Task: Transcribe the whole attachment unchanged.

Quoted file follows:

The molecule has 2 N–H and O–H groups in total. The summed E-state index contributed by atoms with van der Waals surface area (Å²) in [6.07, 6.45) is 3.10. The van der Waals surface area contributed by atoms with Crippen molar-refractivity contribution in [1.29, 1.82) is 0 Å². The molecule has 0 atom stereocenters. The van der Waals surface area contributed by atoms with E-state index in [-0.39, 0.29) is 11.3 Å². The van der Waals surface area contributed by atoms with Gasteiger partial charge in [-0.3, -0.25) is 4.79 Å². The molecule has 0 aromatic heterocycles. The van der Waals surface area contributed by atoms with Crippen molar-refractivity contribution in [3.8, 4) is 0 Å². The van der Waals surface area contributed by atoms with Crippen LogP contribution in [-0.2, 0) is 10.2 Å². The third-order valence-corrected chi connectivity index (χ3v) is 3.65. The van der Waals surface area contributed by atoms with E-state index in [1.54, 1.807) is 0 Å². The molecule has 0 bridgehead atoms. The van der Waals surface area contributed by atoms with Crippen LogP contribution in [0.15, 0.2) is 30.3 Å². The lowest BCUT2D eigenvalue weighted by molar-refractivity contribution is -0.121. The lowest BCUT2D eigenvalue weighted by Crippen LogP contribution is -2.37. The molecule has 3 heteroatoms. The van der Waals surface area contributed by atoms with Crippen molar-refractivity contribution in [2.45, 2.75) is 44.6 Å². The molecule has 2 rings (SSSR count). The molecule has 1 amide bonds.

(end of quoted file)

The molecule has 2 N–H and O–H groups in total. The summed E-state index contributed by atoms with van der Waals surface area (Å²) in [6.07, 6.45) is 3.10. The van der Waals surface area contributed by atoms with Crippen molar-refractivity contribution in [1.29, 1.82) is 0 Å². The molecule has 0 atom stereocenters. The van der Waals surface area contributed by atoms with E-state index in [-0.39, 0.29) is 11.3 Å². The van der Waals surface area contributed by atoms with Gasteiger partial charge in [-0.3, -0.25) is 4.79 Å². The molecule has 0 aromatic heterocycles. The van der Waals surface area contributed by atoms with Crippen molar-refractivity contribution in [3.8, 4) is 0 Å². The van der Waals surface area contributed by atoms with Crippen LogP contribution in [-0.2, 0) is 10.2 Å². The third-order valence-corrected chi connectivity index (χ3v) is 3.65. The van der Waals surface area contributed by atoms with E-state index in [1.54, 1.807) is 0 Å². The molecule has 0 bridgehead atoms. The van der Waals surface area contributed by atoms with Crippen LogP contribution in [0.15, 0.2) is 30.3 Å². The lowest BCUT2D eigenvalue weighted by molar-refractivity contribution is -0.121. The lowest BCUT2D eigenvalue weighted by Crippen LogP contribution is -2.37. The molecule has 3 heteroatoms. The van der Waals surface area contributed by atoms with Crippen molar-refractivity contribution in [2.45, 2.75) is 44.6 Å². The molecule has 2 rings (SSSR count). The molecule has 1 amide bonds.